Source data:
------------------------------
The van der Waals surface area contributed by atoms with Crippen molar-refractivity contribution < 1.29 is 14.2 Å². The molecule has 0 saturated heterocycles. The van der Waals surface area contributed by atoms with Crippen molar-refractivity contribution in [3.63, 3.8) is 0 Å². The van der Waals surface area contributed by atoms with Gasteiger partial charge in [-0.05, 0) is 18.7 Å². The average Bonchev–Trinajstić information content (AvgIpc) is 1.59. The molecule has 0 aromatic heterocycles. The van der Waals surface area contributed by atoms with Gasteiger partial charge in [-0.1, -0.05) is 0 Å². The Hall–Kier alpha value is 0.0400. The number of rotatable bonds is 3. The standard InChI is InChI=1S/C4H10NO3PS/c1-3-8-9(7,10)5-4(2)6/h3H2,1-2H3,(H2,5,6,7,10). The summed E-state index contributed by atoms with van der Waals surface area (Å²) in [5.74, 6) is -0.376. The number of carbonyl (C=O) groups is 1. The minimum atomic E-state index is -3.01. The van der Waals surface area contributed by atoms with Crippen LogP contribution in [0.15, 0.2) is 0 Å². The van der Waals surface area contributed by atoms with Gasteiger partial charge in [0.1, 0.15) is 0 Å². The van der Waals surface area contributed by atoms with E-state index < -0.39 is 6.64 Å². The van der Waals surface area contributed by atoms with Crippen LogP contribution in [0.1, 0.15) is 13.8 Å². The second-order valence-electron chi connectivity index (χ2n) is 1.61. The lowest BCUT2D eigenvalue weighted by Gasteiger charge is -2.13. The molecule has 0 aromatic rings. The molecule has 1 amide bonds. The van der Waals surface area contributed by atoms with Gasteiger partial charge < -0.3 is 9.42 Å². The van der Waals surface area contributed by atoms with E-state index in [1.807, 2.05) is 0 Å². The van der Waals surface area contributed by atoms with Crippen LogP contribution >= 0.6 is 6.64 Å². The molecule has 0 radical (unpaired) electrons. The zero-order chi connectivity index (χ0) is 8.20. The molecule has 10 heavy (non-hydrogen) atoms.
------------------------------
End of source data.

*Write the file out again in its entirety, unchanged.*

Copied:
The van der Waals surface area contributed by atoms with Crippen molar-refractivity contribution < 1.29 is 14.2 Å². The molecule has 0 saturated heterocycles. The van der Waals surface area contributed by atoms with Crippen molar-refractivity contribution in [3.63, 3.8) is 0 Å². The van der Waals surface area contributed by atoms with Gasteiger partial charge in [-0.05, 0) is 18.7 Å². The average Bonchev–Trinajstić information content (AvgIpc) is 1.59. The molecule has 0 aromatic heterocycles. The van der Waals surface area contributed by atoms with Gasteiger partial charge in [-0.1, -0.05) is 0 Å². The Hall–Kier alpha value is 0.0400. The number of rotatable bonds is 3. The standard InChI is InChI=1S/C4H10NO3PS/c1-3-8-9(7,10)5-4(2)6/h3H2,1-2H3,(H2,5,6,7,10). The summed E-state index contributed by atoms with van der Waals surface area (Å²) in [5.74, 6) is -0.376. The number of carbonyl (C=O) groups is 1. The minimum atomic E-state index is -3.01. The van der Waals surface area contributed by atoms with Crippen LogP contribution in [0.15, 0.2) is 0 Å². The van der Waals surface area contributed by atoms with Gasteiger partial charge in [0.1, 0.15) is 0 Å². The van der Waals surface area contributed by atoms with E-state index < -0.39 is 6.64 Å². The van der Waals surface area contributed by atoms with Crippen LogP contribution in [0.1, 0.15) is 13.8 Å². The second-order valence-electron chi connectivity index (χ2n) is 1.61. The lowest BCUT2D eigenvalue weighted by Gasteiger charge is -2.13. The molecule has 0 aromatic rings. The molecule has 1 amide bonds. The van der Waals surface area contributed by atoms with Gasteiger partial charge < -0.3 is 9.42 Å². The van der Waals surface area contributed by atoms with E-state index in [1.807, 2.05) is 0 Å². The van der Waals surface area contributed by atoms with Crippen LogP contribution >= 0.6 is 6.64 Å². The molecule has 0 radical (unpaired) electrons. The zero-order chi connectivity index (χ0) is 8.20. The molecule has 10 heavy (non-hydrogen) atoms.